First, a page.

By Gregory Hale
Nothing good comes from a disaster, but if people and companies can learn not to let it happen again, then at least that is one positive.
That is what appears to be happening after the Piper Alpha disaster over 25 years ago and the BP Deepwater Horizon catastrophe four years ago. The positive signs came from a presentation Tuesday at the AIChE Spring Meeting and 10th Global Congress on Process Safety in New Orleans.
Robin Pitblado of DNV GL talked about a conference held last year in the UK commemorating the 25th anniversary of the Piper Alpha disaster in the North Sea, which left 167 dead. At that conference Pitblado said there were presentations made that showed how much the industry has moved forward and appears to not be making the same mistakes. Piper Alpha was a gas platform destroyed in an explosion and the resulting oil and gas fires destroyed it on 6 July 1988. There were only 61 survivors. The total insured loss was $3.4 billion and at the time of the disaster, the platform accounted for 10 percent of North Sea oil and gas production.
“The Piper Alpha incident went escalating from a survivable event to an unsurvivable event very quickly,” Pitblado said. “There was an inquiry (after the incident) and many good things came out of the accident.”
Pitblado went on to discuss other papers presented at the Alpha Piper conference like the one that talked about the Lord Cullen inquiry that said “no amount of detailed regulations could make up for deficiencies in the way safety is managed by operators.”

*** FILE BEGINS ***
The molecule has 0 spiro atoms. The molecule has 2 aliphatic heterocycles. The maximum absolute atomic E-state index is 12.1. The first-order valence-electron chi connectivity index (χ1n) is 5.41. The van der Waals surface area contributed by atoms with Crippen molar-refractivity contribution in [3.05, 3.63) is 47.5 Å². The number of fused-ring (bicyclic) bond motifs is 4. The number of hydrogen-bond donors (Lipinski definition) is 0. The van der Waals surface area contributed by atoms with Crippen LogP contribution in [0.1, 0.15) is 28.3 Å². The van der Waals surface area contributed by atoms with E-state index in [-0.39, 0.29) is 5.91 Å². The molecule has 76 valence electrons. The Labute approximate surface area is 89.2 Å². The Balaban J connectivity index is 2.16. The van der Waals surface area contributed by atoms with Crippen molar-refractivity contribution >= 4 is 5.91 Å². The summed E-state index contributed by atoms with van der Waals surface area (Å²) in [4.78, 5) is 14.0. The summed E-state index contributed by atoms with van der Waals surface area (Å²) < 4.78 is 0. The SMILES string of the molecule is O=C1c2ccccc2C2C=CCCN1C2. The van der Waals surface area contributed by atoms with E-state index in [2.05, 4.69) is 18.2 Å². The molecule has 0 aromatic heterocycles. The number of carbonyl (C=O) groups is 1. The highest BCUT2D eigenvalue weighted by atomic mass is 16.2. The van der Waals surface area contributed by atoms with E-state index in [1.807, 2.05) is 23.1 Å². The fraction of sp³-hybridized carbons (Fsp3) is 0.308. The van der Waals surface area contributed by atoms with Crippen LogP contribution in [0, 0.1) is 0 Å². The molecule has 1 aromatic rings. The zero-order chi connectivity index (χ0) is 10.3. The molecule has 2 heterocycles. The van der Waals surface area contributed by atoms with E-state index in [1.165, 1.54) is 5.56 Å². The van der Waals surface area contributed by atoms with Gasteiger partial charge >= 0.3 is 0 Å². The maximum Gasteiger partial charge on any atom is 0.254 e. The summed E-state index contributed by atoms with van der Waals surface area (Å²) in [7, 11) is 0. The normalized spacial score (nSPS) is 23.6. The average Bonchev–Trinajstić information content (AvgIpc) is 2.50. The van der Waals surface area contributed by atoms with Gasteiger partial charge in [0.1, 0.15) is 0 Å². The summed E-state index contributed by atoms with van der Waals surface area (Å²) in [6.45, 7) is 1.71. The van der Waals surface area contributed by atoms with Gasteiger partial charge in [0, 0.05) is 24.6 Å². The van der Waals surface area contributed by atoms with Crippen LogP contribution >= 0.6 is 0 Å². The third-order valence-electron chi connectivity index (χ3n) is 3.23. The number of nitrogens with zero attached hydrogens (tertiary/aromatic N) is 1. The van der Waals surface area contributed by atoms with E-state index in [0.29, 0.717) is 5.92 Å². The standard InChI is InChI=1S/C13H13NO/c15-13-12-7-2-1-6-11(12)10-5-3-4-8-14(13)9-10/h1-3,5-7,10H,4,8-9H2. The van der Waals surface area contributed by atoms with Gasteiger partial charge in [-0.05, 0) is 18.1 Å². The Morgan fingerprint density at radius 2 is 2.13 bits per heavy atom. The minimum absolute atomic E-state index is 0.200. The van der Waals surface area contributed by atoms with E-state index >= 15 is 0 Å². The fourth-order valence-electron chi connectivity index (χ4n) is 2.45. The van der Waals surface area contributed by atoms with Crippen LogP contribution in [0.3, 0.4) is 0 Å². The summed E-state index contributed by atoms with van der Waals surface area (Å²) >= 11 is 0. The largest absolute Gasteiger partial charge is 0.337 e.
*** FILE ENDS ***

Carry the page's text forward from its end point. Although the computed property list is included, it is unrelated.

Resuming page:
One of the things that also came out the Piper Alpha inquiries was the idea of the role humans play in the safety environment.
“In 1988, people didn’t talk about the human factors at all,” Pitblado said.
One of the outcomes since Piper Alpha occurred in 1988, has been a safer North Sea.
“Major incidents globally do continue at too high of a rate,” he said. “The North Sea had two total losses in the 1980s and has not had one since then.”
Piper Alpha happened over 25 years ago, but another major incident that occurred offshore is the infamous BP Deepwater Horizon incident. The company since that time is working to achieve greater levels of safety, said Steve Flynn, BP’s global head of Risk, Learning and Health Safety and Environment (HSE).
He said tools can end up applied throughout the corporation to lower levels of risk. He also knows safety is also an enabler to a more profitable corporation.
“A safe business is very much a successful business.” Flynn said.
One of the approaches BP does is it uses an operating management system (OMS), Flynn said.
In addition, among the many safety initiatives, BP has three levels of checks and balances. One is self verification, the other is assurance and the third level is audit.
During the four years since the incident in the Gulf of Mexico, Flynn said BP’s safety mantra has grown and evolved.
“There is still more to do,” he said, “this is a continuous journey for us and for the industry.